Friday, September 30, 2016

That Woman in the Memes: Or, How a Gibson Girl Ditched Her Dinner Companion at a Dull Party

By Heidi Lux

You know the one. That jaded woman from the memes who slouches over her Champagne glass and tells you that wine is a vegetable, or quotes some other profundity about life.

Well I finally found her - on a postcard! She is actually part of a dinner party illustrated by Charles Dana Gibson (1867-1944) called “Making Bread Pills.” This Gibson Girl is clearly not the focal point of the picture; what’s more she has a dinner companion who is regularly cropped out of the memes.

At the center of the table sits a lost looking gentleman occupying himself, indeed, with making bread pills. If the couples on either side of him noticed they would be appalled, as this is usually an activity regulated to the children’s table. In case you’ve never tried it, Wonder Bread works best. You sit there unobtrusively tearing off little pieces and rolling them into tiny balls until you have amassed a good supply. You then use the bread pills as ammunition, or simply leave them on the table for the grownups to clean up.

At Charles Dana Gibson’s dinner party, the bread pill maker is clearly the odd man out. He is making the best of his time at an unendurably long meal. I had forgotten all about this skill, but intend to resurrect it the first chance I get. After all, idle hands are the devil’s workshop.

I’m so completely fascinated by this postcard that I may not be able to part with it. But I’ve just put up a small cast of other interesting characters at LuxPostCardsEtc. They are very meme-orable…  

Monday, September 12, 2016

Kodak and Dr. Nagel

The German Connection that Led Kodak to 35mm Cameras

By Heidi Lux

The autumn auction catalogs are piling up. As much as I love thumbing through all of their colorful pages, I must confess I always do a little dance when the Auction Team Breker Photographica & Film catalog is thrown through my door. It is a camera freak’s dream come true: stereo cameras, spy cameras, folding plate cameras, professional Leica and Hasselblad equipment…let’s just say I want one of everything.

And this month what a nice surprise – 24 lots of Kodak cameras! The section (lots 158 through 178) is mysteriously titled “Kodak (Dr. Nagel).” As a Rochester girl, I would have expected any selection of Kodaks to be titled “Kodak (George Eastman),” but after a bit of digging I discovered that Dr. August Nagel was the person in charge of Mr. Eastman’s German division in Stuttgart from 1932 until he died in 1943. Actually, to be fair, he owned the camera production plant, Dr. Nagel-Werke, before George Eastman bought him out, and remained on as its director.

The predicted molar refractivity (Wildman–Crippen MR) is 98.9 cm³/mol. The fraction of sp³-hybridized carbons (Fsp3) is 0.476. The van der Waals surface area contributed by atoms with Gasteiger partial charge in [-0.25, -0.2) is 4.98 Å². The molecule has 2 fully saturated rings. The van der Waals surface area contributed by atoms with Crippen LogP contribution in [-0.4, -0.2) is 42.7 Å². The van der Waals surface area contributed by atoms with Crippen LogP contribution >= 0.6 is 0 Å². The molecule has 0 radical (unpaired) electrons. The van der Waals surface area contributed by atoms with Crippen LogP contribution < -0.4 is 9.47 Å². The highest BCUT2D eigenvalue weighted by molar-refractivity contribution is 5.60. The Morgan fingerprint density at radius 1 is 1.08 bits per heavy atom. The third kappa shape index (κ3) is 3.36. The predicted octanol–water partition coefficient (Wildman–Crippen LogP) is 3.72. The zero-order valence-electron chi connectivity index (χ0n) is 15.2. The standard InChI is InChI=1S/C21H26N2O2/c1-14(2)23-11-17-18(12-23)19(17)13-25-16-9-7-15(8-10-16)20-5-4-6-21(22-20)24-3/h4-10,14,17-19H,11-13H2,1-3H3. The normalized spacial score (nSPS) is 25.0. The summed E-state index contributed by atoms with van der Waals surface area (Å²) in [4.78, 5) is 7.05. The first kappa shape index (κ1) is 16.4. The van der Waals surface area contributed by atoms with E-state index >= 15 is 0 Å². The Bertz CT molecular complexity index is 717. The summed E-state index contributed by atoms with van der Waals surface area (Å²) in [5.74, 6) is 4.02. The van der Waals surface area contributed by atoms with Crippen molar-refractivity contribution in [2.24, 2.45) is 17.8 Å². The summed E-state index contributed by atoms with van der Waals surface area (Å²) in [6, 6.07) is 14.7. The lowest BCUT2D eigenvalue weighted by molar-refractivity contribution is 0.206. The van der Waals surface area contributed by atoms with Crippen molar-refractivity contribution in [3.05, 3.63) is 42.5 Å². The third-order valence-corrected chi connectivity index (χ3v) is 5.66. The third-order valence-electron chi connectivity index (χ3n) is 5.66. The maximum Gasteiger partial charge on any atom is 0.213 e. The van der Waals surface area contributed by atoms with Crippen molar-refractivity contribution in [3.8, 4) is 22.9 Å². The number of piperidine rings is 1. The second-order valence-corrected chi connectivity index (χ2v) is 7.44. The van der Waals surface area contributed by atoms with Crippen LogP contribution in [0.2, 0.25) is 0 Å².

If you go to you can check out the range of Kodaks being offered. Highlights include early 1900s Kodak Brownie and Hawkeye stereo cameras; two stylish 1928 “Vest Pocket” Kodak Vanity cameras in blue and green leather cases; an awkward looking 1937 Kodak projector; a 1930s Danish advertising poster featuring the Kodak Girl; and even some very early Kodak photographs of Cornwall, England, 1888. 

But be sure to have a look at Dr. Nagel’s special contribution, the Kodak Retina, the company’s first 35mm camera which introduced the 35mm film cartridge some of us still use today. Lot 172 consists of 9 pre-WWII Retina cameras with a starting bid of 200 Euro ($225). To be sure, some of us won’t be bidding in the Sept. 23-24 auction. But it doesn’t cost anything to look. Just don’t drool on your keyboard.

In honor of the occasion, I’ve put up a 1973 postcard of the Kodak Rochester, N.Y. camera works and headquarters on LuxPostcardsEtc. Anyone who grew up in Rochester remembers Kodak as “the Great Yellow Father,” the largest employer of the area. Visitors to Rochester will find George Eastman’s generous legacy everywhere: The Eastman Theater, the Eastman School of Music, the George Eastman House Museum of Photography and Film, and so much more. For more information on Rochester go to

Here is a link to the postcard: